Clontarf Meeting - The Last Conquest of Ireland (Perhaps)

John Mitchel
Author’s Edition (undated)

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And the Morning Chronicle, speaking of the Act of "Union," said:

"True, it was coarsely and badly done; but stand it must. A Cromwell's violence, with Machiavelli's perfidy, may have been at work; but the treaty, after all, is more than parchment."

The first bolt launched, then, was the Proclamation to prevent the meeting at Clontarf. I have mentioned that the Proclamation was posted in Dublin shortly before dusk on Saturday. But long before that time thousands of people from Meath, Kildare, and Dublin counties were already on their way to Clontarf. They all had confidence in O'Connell's knowledge of law; and he had often told them (and it was true) that the meetings, and all the proceedings at them, were perfectly legal: and that a proclamation could not make them illegal. They would, therefore, have most certainly flocked to the rendezvous in the usual numbers, even if they had seen the Proclamation.

Readers may not fully understand the object of the Privy Council in keeping back their Proclamation to so late an hour on Saturday, seeing that the meeting had been many days announced; and they might as well have issued their command earlier in the week. Some may also be at a loss to understand why the Proclamation called not only upon all Magistrates and civil and military officers to assist in preventing the assembly, but also "all others whom it might concern." They meant to take O'Connell by surprise—so that he might be unable to prevent the assembly entirely, or to organize it (if such were his policy) for defence—and thus they would create confusion and a pretext for an onslaught, or "salutary lesson." Besides, they had already made up their minds to arrest O'Connell and several others, and subject them to a State Prosecution; and the Crown lawyers were already hard at work getting up a case against him. It is quite possible that they intended (should O'Connell go to Clontarf in the midst of such confusion and excitement) to arrest him then and there; which would have been certainly resisted by the people; and so there would have been a riot; and everything would have been lawful then. As to the "others whom it might concern," that meant the Orange Associations of Dublin, and everybody else who might take the invitation to himself. "Others whom it may concern! Why, this is intended for, and addressed to, Tresham Gregg and his auditory!" [said O'Connell.] Thus the enemy had well provided for confusion, collision, and "a salutary lesson."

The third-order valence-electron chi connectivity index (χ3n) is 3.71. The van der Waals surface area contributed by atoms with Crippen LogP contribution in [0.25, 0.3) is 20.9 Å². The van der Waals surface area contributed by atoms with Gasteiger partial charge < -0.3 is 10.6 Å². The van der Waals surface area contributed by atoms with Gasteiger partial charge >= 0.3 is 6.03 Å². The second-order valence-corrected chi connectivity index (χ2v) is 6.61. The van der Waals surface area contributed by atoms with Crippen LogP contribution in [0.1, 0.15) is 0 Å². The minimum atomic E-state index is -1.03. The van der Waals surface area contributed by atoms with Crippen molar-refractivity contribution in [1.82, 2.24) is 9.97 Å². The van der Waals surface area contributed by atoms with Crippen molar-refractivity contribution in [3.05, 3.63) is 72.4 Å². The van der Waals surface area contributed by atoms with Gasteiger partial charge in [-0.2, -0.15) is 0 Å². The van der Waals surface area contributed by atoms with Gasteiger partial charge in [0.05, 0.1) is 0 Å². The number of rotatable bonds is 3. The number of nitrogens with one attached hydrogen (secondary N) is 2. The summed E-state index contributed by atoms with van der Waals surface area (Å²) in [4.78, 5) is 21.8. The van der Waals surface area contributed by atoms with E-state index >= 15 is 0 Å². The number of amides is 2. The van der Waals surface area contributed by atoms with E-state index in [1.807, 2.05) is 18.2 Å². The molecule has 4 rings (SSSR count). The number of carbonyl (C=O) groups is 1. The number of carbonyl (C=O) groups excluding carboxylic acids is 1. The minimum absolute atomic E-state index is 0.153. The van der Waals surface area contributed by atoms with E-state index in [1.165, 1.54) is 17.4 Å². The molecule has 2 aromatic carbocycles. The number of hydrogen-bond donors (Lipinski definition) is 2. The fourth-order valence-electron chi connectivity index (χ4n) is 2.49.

O'Connell and the Committee did, perhaps, the best thing possible in that exigency, except one. He issued another proclamation, and sent it off by parties of gentlemen known to the ...continue reading »

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